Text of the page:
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Cardiff, United Kingdom

Chen J.,Xian Jiaotong University | Luo M.,Xian Jiaotong University | Wang W.,Xian Jiaotong University | Zhang Z.,Xian Jiaotong University | And 5 more authors.
Journal of Orthopaedic Research | Year: 2015

Kashin-Beck disease (KBD) is a chronic, deforming endemic osteoarticular disease with altered metabolism of the cartilage matrix. Matrix metalloproteinases (MMPs), aggrecanases (ATAMTSs), and their inhibitors (TIMPs) play important roles in cartilage formation and matrix degradation. This study investigated these proteases and inhibitors in young KBD cartilage. The percentages of chondrocytes staining for MMP-1/-13 and MMP-generated DIPEN neoepitope, aggrecanase-generated ITEGE neoepitope in aggrecan in KBD patients were significantly higher than in controls. However, TIMP-1 was significantly less numerous than in controls in the superficial and middle zones of KBD samples, the percentage of chondrocytes staining for the TIMP-2 was significantly higher than in controls. Staining for MMP-1/-13 and, TIMP-1/-2 in KBD patients was prominent in the superficial zone and the middle zoneof articular cartilage. Staining for ITEGE and DIPEN neoepitopes in KBD samples was prominent in the superficial zone and the middle zone of articular cartilage. The strongest staining for the MMP and aggrecanase-generated neoepitopes was adjacent to areas of chondronecrosis. These results indicated that KBD cartilage destruction depends on collagen- and aggrecan-degrading proteases such as collagenases (MMP-1/-13), as well as aggrecanases. Increased TIMP-2 level adjacent to necrotic areas suggest that attempted repair mechanism are also activated. © 2014 Orthopaedic Research Society.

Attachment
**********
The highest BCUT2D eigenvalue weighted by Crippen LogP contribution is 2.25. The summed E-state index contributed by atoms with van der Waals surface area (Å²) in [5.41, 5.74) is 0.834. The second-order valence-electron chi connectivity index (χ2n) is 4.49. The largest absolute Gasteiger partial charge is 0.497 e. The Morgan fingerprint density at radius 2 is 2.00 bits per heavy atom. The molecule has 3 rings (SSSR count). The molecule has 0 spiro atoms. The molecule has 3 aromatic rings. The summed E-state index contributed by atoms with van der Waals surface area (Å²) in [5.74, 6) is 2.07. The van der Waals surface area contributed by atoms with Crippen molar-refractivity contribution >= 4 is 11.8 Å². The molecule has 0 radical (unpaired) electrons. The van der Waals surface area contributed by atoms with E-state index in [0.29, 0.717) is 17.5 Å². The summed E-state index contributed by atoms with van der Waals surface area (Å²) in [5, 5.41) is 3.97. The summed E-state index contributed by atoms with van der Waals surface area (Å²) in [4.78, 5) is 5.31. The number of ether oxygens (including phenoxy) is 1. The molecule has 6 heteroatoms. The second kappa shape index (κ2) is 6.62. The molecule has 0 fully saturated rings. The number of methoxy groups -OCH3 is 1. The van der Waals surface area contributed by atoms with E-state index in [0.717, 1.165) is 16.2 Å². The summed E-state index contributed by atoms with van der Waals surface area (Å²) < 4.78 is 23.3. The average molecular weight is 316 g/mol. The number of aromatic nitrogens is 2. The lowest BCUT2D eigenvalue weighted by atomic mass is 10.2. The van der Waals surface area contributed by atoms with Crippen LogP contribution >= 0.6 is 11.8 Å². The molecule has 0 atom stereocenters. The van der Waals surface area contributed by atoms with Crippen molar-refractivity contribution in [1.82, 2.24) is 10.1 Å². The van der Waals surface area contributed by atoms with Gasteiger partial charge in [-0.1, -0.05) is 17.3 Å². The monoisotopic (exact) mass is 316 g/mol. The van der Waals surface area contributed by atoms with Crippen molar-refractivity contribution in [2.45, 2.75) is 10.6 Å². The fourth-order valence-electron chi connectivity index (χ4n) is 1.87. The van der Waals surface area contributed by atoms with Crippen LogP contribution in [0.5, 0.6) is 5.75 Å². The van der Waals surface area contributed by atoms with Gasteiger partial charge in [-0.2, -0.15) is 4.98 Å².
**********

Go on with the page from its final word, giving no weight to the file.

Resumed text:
Edwards G.O.,Connective Tissue Biology Laboratories | Terence Coakley W.,Connective Tissue Biology Laboratories | Ralphs J.R.,Connective Tissue Biology Laboratories | Archer C.W.,Connective Tissue Biology Laboratories
European Cells and Materials | Year: 2010

Chick wing bud mesenchymal cell micromass culture allows the study of a variety of developmental mechanisms, ranging from cell adhesion to pattern formation. However, many cells remain in contact with an artificial substratum, which can influence cytoskeletal organisation and differentiation. An ultrasound standing wave trap facilitates the rapid formation of 2-D monolayer cell aggregates with a defined zero time-point, independent from contact with a surface. Aggregates formed rapidly (within 2 min) and intercellular membrane spreading occurred at points of contact. This was associated with an increase in peripheral F-actin within 10 min of cell-cell contact and aggregates had obtained physical integrity by 30 min. The chondrogenic transcription factor Sox9 could be detected in cells in the ultrasound trap within 3 h (ultrasound exposure alone was not responsible for this effect). This approach facilitates the study of the initial cell-cell interactions that occur during condensation formation and demonstrates that a combination of cell shape and cytoskeletal organisation is required for the initiation and maintenance of a differentiated phenotype, which is lost when these phenomena are influenced by contact with an artificial substrate.

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